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ETH Zurich
International Relations and Security

This Week at the ISN

Our Weekly Content Roundup

27 April 1 May 2015

JUMP TO Editorial Plan | Security Watch | Blog | Video

// Security Watch

This week, our hard power-centered Security Watch (SW) series examines Mali's faltering peace process; the attempts to
curb the use of depleted uranium (DU) munitions on the battlefield; NATO's shaky grasp of the concept of deterrence; the
possible pitting of US Navy ships against Chinese paramilitary vessels; and the remaking of the Egyptian Armed Forces'
economic empire. Then, in our second, more wide-ranging SW series, we look at what steps Germany might take to help
resolve the Ukraine crisis; why foreign aid has failed to curtail extremist violence in Pakistan; why the UK is retreating from
the world stage; what damage the US' retrenchment strategy has caused; and what's the major selling point of the UN's
new guide for mediators who specialize in natural resource conflicts.

Why Peace Negotiations in Mali Will Not Succeed

27 April 2015

Ever since Azawad rebels rejected a UN-brokered deal in March, the peace process in Mali has gone nowhere. Restarting
it isn't the only problem, though. As Sofia Sebastian sees it, true peace won't come to the country until the links between
rebel groups and transnational criminal networks are effectively broken. More

Whither Ukraine?
27 April 2015

What steps might Germany take to help resolve the Ukraine crisis? Samir Tata argues that Berlin should try and ensure
that the country 1) retains its territorial integrity, 2) adapts a dual economic system, much like Hong Kong and China, 3)
adopts a federal governmental structure similar to the US model, and more. More

DU-Turn? The Changing Political Environment around Toxic Munitions

28 April 2015

Is international pressure forcing the United States to backpedal on its use of depleted uranium (DU) munitions? Maybe,
say Wim Zwijnenburg and Doug Weir, but stigmatizing Washington isn't enough. What's really needed is a broader
international framework that addresses all the toxic remnants of war. More

The Failure of Foreign Aid to Pakistan

28 April 2015

Sunil Dasgupta believes that external foreign aid hasn't helped curtail extremist violence in Pakistan. That's because the
aid has focused too much on minimizing the Pakistani state's weaknesses and ignored the real problem too many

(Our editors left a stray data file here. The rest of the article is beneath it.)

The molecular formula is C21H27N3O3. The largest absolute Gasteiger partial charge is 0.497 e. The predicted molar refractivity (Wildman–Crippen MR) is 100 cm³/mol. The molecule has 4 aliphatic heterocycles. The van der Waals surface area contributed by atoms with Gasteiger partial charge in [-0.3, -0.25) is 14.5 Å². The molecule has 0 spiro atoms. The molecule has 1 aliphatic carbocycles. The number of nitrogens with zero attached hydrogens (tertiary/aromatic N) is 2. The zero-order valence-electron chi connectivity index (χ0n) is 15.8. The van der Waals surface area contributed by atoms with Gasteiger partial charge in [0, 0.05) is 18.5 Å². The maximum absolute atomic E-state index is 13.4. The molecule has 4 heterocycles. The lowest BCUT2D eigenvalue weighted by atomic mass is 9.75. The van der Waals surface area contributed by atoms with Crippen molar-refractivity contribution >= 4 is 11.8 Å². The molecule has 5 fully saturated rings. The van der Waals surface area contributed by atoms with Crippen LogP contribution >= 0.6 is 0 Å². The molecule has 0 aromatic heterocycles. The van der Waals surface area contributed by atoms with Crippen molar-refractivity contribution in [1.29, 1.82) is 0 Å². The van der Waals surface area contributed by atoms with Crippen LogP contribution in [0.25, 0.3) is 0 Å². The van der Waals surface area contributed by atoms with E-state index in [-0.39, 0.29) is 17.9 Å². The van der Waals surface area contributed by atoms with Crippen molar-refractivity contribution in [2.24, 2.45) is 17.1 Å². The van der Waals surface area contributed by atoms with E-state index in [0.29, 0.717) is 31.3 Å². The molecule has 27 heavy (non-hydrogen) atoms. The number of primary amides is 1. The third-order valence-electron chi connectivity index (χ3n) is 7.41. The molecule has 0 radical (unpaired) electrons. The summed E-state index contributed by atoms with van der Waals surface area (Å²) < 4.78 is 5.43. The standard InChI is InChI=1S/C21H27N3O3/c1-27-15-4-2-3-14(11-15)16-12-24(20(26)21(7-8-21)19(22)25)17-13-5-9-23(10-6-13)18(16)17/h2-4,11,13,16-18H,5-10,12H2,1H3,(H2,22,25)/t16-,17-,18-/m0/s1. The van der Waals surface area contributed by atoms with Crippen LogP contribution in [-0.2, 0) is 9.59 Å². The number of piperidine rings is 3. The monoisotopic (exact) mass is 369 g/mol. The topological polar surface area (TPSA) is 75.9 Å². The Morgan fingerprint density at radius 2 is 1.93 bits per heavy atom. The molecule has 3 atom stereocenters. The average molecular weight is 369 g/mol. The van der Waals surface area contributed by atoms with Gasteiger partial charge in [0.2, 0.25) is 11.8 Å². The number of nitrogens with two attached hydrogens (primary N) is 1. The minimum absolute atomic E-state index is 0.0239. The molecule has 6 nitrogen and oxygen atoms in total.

people in the country believe that violent extremism is politically legitimate. More

Deterrence: What It Can (and Cannot) Do

29 March 2015

Michael Rhle thinks that Ukraine's troubles have exposed an inconvenient truth NATO needs to rebuild its
understanding of deterrence. As he sees it, this will require a cautious 'reselling' of the concept to Alliance members,
revisiting its nuclear dimensions and more.More

State of the Nation: Britain's Role in the World Just Keeps Shrinking
29 April 2015

Has the UK's retreat from the international stage accelerated over the past five years? Absolutely, says Maxine David.
Worse still, the absence of meaningful foreign policy and security debates in the current British election cycle suggests
that the next government isn't going to change course. More

Sanctions and Grey on White: Raising the Stakes in the South China Sea
30 April 2015

Should the US Navy face off against Chinese coast guard and paramilitary vessels in the South China Sea? Alex Calvo
thinks it's time to consider the idea. After all, Washington isn't in a position to support its regional allies with a similar
deployment of 'white hulled' ships. More

The Strategy of Retrenchment and Its Consequences

30 April 2015

Colin Dueck worries that America's global retrenchment has been ill-managed and ill-advised. In other words, it has
damaged the country's worldwide standing and ignored an obvious truth the US still has an unmatched set of
capabilities at its disposal. More

The Egyptian Armed Forces and the Remaking of an Economic Empire

1 May 2015